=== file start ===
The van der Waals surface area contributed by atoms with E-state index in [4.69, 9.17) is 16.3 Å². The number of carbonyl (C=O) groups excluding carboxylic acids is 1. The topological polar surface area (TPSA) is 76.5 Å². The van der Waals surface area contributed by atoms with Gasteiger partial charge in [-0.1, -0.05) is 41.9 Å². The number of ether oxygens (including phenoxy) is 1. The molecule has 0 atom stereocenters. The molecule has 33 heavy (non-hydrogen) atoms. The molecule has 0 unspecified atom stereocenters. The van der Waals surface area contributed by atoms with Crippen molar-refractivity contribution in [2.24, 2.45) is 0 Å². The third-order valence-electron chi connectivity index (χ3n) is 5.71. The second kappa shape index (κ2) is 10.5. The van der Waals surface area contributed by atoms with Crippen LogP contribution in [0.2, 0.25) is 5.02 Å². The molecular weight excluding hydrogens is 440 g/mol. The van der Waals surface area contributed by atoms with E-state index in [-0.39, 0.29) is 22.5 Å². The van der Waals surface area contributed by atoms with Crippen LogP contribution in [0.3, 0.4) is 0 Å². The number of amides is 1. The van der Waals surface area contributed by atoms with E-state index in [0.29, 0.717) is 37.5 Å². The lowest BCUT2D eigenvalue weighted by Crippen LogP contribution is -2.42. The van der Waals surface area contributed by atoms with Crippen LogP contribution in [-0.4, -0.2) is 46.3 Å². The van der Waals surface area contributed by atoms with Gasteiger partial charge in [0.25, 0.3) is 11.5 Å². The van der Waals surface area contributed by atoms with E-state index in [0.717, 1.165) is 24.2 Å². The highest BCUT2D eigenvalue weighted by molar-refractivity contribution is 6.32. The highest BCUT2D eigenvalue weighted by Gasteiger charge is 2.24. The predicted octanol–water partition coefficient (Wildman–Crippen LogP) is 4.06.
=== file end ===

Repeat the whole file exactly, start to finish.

The van der Waals surface area contributed by atoms with E-state index in [4.69, 9.17) is 16.3 Å². The number of carbonyl (C=O) groups excluding carboxylic acids is 1. The topological polar surface area (TPSA) is 76.5 Å². The van der Waals surface area contributed by atoms with Gasteiger partial charge in [-0.1, -0.05) is 41.9 Å². The number of ether oxygens (including phenoxy) is 1. The molecule has 0 atom stereocenters. The molecule has 33 heavy (non-hydrogen) atoms. The molecule has 0 unspecified atom stereocenters. The van der Waals surface area contributed by atoms with Crippen molar-refractivity contribution in [2.24, 2.45) is 0 Å². The third-order valence-electron chi connectivity index (χ3n) is 5.71. The second kappa shape index (κ2) is 10.5. The van der Waals surface area contributed by atoms with Crippen LogP contribution in [0.2, 0.25) is 5.02 Å². The molecular weight excluding hydrogens is 440 g/mol. The van der Waals surface area contributed by atoms with E-state index in [-0.39, 0.29) is 22.5 Å². The van der Waals surface area contributed by atoms with Crippen LogP contribution in [0.3, 0.4) is 0 Å². The number of amides is 1. The van der Waals surface area contributed by atoms with E-state index in [0.29, 0.717) is 37.5 Å². The lowest BCUT2D eigenvalue weighted by Crippen LogP contribution is -2.42. The van der Waals surface area contributed by atoms with Crippen LogP contribution in [-0.4, -0.2) is 46.3 Å². The van der Waals surface area contributed by atoms with Gasteiger partial charge in [0.25, 0.3) is 11.5 Å². The van der Waals surface area contributed by atoms with E-state index in [0.717, 1.165) is 24.2 Å². The highest BCUT2D eigenvalue weighted by molar-refractivity contribution is 6.32. The highest BCUT2D eigenvalue weighted by Gasteiger charge is 2.24. The predicted octanol–water partition coefficient (Wildman–Crippen LogP) is 4.06.